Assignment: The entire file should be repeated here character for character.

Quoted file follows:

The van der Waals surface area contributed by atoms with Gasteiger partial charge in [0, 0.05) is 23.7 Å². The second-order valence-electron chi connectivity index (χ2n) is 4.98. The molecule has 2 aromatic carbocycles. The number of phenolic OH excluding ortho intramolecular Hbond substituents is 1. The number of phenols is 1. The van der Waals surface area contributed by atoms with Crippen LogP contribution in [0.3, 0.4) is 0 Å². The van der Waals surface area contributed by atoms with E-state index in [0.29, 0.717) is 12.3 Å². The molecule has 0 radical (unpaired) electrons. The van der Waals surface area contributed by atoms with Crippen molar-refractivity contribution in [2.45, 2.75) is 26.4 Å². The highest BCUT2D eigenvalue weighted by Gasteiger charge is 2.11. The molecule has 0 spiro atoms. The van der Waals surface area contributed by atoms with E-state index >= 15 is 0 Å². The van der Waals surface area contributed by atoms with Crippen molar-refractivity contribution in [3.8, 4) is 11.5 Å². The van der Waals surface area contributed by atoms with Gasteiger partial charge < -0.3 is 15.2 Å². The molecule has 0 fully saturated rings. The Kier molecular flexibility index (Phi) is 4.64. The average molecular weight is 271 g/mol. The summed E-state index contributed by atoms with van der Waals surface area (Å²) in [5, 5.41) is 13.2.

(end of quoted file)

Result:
The van der Waals surface area contributed by atoms with Gasteiger partial charge in [0, 0.05) is 23.7 Å². The second-order valence-electron chi connectivity index (χ2n) is 4.98. The molecule has 2 aromatic carbocycles. The number of phenolic OH excluding ortho intramolecular Hbond substituents is 1. The number of phenols is 1. The van der Waals surface area contributed by atoms with Crippen LogP contribution in [0.3, 0.4) is 0 Å². The van der Waals surface area contributed by atoms with E-state index in [0.29, 0.717) is 12.3 Å². The molecule has 0 radical (unpaired) electrons. The van der Waals surface area contributed by atoms with Crippen molar-refractivity contribution in [2.45, 2.75) is 26.4 Å². The highest BCUT2D eigenvalue weighted by Gasteiger charge is 2.11. The molecule has 0 spiro atoms. The van der Waals surface area contributed by atoms with E-state index >= 15 is 0 Å². The van der Waals surface area contributed by atoms with Crippen molar-refractivity contribution in [3.8, 4) is 11.5 Å². The van der Waals surface area contributed by atoms with Gasteiger partial charge < -0.3 is 15.2 Å². The molecule has 0 fully saturated rings. The Kier molecular flexibility index (Phi) is 4.64. The average molecular weight is 271 g/mol. The summed E-state index contributed by atoms with van der Waals surface area (Å²) in [5, 5.41) is 13.2.